Food inflation for the week ended 9th April reversed the declining trend for three weeks, rising by 8.74% as against 8.28% in the previous week.
On monthly basis, food inflation for the month of March was recorded at 8.98%, higher than the Reserve Bank of India's (RBI) target of 8%.
"The needs of a growing and increasingly more prosperous population can only be met by enhanced production of a diversified basket of agricultural products," he said while pointing out that the civil services again have a major role to play in achieving a higher rate of growth in the farm sector.
"I hope you will pay more focused attention to this area, and more specifically to the preparation and implementation of district-level agricultural plans," he said.
With monsoon likely to be normal this year, the Planning Commission is hoping to achieve the targeted 4% or more growth in the farm sector. This will be crucial to achieve overall 9% economic growth in the current financial year.
The prime minister also took the opportunity to lay stress on the importance of strengthening local level governance through panchayats and municipalities.
"Our country is too large to be governed effectively from the Centre or even from the state capitals. We have to decentralise power, decentralise decision-making and decentralise the implementation of various development schemes," he said.
The success of third tier of governance is "critical to improved delivery of services and better design and implementation of scheme," Mr Singh said, adding that "our civil servants must do their utmost to facilitate real decentralisation of governance in our country."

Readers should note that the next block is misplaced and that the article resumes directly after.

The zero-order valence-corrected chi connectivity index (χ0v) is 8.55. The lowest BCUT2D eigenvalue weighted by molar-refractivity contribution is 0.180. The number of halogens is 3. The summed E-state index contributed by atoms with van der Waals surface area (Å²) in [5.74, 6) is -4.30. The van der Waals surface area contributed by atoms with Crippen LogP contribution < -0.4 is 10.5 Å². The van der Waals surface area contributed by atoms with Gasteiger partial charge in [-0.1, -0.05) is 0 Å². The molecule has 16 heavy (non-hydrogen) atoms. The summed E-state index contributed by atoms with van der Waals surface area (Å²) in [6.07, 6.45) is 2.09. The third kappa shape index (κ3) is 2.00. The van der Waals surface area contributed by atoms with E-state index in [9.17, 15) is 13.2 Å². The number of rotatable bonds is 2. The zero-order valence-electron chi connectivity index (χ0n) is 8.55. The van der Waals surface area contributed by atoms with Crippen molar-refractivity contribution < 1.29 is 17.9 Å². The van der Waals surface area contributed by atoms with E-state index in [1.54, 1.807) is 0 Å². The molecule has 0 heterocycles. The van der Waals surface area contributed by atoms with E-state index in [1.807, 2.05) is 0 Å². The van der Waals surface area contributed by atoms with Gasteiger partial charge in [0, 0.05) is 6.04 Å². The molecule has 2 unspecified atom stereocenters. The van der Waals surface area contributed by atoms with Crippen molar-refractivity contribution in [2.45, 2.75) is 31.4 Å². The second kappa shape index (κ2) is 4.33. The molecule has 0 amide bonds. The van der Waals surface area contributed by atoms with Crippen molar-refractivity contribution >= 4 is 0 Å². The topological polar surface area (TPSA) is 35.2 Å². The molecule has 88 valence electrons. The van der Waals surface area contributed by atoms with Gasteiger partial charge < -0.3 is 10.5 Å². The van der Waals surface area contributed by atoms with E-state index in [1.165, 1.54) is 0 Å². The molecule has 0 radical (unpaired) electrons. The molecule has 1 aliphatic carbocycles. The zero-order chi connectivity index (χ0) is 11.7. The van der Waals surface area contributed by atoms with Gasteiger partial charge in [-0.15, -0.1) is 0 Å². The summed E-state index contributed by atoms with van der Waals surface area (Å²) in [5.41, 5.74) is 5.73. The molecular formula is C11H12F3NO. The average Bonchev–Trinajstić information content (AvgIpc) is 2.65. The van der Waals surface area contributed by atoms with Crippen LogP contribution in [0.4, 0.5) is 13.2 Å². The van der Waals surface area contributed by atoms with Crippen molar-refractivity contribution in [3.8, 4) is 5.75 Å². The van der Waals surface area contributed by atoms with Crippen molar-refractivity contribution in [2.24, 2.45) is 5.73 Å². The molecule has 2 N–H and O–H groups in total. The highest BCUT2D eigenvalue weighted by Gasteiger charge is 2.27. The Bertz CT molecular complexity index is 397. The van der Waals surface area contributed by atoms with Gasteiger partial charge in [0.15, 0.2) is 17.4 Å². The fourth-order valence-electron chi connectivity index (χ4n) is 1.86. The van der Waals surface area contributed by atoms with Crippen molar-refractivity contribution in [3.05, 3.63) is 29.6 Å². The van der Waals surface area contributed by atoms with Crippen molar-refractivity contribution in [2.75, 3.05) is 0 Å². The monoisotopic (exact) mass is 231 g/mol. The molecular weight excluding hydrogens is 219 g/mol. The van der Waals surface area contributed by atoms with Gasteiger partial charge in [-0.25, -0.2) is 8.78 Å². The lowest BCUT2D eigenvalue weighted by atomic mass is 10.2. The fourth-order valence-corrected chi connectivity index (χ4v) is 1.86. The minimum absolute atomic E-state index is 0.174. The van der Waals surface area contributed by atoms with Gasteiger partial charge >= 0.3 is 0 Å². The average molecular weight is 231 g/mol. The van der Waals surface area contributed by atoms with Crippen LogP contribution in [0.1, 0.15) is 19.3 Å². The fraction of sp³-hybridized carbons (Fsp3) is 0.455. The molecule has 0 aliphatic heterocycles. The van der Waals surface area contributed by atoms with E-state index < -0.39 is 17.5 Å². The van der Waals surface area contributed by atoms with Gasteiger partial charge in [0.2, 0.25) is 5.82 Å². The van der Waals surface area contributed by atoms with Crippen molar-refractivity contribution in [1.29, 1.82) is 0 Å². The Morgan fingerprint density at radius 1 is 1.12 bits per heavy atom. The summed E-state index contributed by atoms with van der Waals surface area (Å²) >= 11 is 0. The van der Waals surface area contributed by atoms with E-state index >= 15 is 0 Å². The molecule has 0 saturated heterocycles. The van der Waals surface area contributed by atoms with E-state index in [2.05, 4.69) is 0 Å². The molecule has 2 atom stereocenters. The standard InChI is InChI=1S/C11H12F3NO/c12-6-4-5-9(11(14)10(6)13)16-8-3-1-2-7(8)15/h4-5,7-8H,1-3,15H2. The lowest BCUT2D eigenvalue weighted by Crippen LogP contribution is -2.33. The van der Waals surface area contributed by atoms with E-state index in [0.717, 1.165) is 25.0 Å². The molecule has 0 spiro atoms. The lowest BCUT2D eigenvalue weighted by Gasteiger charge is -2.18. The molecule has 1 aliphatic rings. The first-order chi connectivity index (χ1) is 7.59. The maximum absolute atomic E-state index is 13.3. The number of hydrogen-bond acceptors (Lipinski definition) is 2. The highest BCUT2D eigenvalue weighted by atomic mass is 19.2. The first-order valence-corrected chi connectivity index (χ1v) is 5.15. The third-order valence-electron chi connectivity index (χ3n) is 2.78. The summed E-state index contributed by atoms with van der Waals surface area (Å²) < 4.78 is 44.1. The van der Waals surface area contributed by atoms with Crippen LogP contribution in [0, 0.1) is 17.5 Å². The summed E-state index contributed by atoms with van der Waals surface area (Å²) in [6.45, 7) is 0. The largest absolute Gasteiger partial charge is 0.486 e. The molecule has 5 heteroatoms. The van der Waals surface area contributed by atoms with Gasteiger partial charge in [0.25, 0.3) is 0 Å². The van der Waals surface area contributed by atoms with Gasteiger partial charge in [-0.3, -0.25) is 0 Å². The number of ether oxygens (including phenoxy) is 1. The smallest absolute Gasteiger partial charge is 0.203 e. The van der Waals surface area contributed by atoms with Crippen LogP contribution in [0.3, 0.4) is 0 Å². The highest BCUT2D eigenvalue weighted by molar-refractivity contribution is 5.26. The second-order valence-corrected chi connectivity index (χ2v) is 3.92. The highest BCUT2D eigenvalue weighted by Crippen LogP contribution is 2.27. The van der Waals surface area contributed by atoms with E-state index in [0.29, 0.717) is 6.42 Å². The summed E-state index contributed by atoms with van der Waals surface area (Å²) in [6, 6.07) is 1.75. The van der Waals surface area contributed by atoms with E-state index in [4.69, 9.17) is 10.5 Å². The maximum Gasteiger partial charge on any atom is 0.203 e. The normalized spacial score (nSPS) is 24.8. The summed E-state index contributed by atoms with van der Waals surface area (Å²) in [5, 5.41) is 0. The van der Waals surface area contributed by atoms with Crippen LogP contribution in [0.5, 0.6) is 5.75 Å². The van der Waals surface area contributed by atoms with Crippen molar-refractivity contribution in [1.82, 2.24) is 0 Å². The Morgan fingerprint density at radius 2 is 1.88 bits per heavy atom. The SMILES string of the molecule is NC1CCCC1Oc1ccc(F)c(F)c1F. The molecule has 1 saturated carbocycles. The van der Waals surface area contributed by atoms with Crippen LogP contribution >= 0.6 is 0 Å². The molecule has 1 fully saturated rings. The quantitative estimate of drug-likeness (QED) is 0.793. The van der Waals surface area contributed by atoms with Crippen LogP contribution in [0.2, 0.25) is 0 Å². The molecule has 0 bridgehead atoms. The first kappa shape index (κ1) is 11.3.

The surge from the last week, which was incidentally the lowest in a year-and-a-half, is likely to put more pressure on the government looking bewildered after the overall inflation for March overshot its forecast of 8% and was recorded at 8.98%
New Delhi: Reversing a three-week declining trend, food inflation shot up to 8.74% for the week ended 9th April from 8.28% in the previous week on account of expensive fruits, protein-based items and onions, reports PTI quoting official data that was released today.
The surge from the last week, which was incidentally the lowest in a year-and-a-half, is likely to put more pressure on the government looking bewildered after the overall inflation for March overshot its forecast of 8% and was recorded at 8.98%.
Prime minister Manmohan Singh today said persistent inflation, especially in the food sector, had become a cause for concern.
While calling for increasing productivity and production in the agriculture sector, he said, "The needs of a growing and increasingly more prosperous population can only be met by enhanced production of a diversified basket of agricultural products."
Mr Singh's grave concern stems from what appears to be an embedded spike in prices of fruits and protein-based items including eggs, meat and fish.
During the week under review, fruits became dearer by 25.25% on year-on-year, while eggs, meat and fish were 14.96% more expensive.
Cereals went up by 4.48% on an annual basis and rice and wheat became expensive by 2.08% and 1.31%, respectively. Onions became expensive by 8.28% year-on-year.
Overall, vegetables became dearer by 1.53%. Potatoes were up by 1.21% and milk became expensive by 4.05% on an annual basis.
Pulses, however, bucked the trend and witnessed a decline of 5.67%.
During the week under review, non-food articles were up by 27.69% year-on-year. Fuel and power became dearer by 13.05%, while petrol was up 21.81%.